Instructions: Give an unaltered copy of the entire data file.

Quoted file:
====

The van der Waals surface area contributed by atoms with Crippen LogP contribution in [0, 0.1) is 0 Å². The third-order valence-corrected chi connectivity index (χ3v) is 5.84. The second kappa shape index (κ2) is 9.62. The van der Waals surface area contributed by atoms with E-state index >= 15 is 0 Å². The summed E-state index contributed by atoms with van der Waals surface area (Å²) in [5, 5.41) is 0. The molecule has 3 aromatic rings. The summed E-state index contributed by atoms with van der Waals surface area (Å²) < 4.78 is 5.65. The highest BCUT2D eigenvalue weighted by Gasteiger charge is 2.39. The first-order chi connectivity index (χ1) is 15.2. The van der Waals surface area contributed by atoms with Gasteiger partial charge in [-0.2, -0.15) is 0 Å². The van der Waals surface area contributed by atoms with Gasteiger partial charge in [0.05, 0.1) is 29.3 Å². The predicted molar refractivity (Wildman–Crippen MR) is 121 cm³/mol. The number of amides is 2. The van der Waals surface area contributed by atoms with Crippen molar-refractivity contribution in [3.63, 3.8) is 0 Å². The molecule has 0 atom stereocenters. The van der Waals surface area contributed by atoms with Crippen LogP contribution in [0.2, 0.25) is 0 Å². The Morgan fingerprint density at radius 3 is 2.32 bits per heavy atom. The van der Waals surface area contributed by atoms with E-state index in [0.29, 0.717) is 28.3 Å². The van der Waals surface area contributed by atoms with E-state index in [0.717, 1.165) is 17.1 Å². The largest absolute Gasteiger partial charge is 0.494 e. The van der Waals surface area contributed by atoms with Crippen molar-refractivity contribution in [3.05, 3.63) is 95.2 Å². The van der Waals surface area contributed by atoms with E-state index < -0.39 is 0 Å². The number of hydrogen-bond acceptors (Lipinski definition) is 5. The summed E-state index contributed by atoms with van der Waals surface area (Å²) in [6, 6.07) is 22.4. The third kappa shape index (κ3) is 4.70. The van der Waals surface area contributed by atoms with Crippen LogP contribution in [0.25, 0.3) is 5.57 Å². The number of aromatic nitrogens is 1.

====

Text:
The van der Waals surface area contributed by atoms with Crippen LogP contribution in [0, 0.1) is 0 Å². The third-order valence-corrected chi connectivity index (χ3v) is 5.84. The second kappa shape index (κ2) is 9.62. The van der Waals surface area contributed by atoms with E-state index >= 15 is 0 Å². The summed E-state index contributed by atoms with van der Waals surface area (Å²) in [5, 5.41) is 0. The molecule has 3 aromatic rings. The summed E-state index contributed by atoms with van der Waals surface area (Å²) < 4.78 is 5.65. The highest BCUT2D eigenvalue weighted by Gasteiger charge is 2.39. The first-order chi connectivity index (χ1) is 15.2. The van der Waals surface area contributed by atoms with Gasteiger partial charge in [-0.2, -0.15) is 0 Å². The van der Waals surface area contributed by atoms with Gasteiger partial charge in [0.05, 0.1) is 29.3 Å². The predicted molar refractivity (Wildman–Crippen MR) is 121 cm³/mol. The number of amides is 2. The van der Waals surface area contributed by atoms with Crippen molar-refractivity contribution in [3.63, 3.8) is 0 Å². The molecule has 0 atom stereocenters. The van der Waals surface area contributed by atoms with Crippen LogP contribution in [0.2, 0.25) is 0 Å². The Morgan fingerprint density at radius 3 is 2.32 bits per heavy atom. The van der Waals surface area contributed by atoms with E-state index in [0.29, 0.717) is 28.3 Å². The van der Waals surface area contributed by atoms with E-state index in [0.717, 1.165) is 17.1 Å². The largest absolute Gasteiger partial charge is 0.494 e. The van der Waals surface area contributed by atoms with Crippen molar-refractivity contribution in [3.05, 3.63) is 95.2 Å². The van der Waals surface area contributed by atoms with E-state index < -0.39 is 0 Å². The number of hydrogen-bond acceptors (Lipinski definition) is 5. The summed E-state index contributed by atoms with van der Waals surface area (Å²) in [6, 6.07) is 22.4. The third kappa shape index (κ3) is 4.70. The van der Waals surface area contributed by atoms with Crippen LogP contribution in [0.25, 0.3) is 5.57 Å². The number of aromatic nitrogens is 1.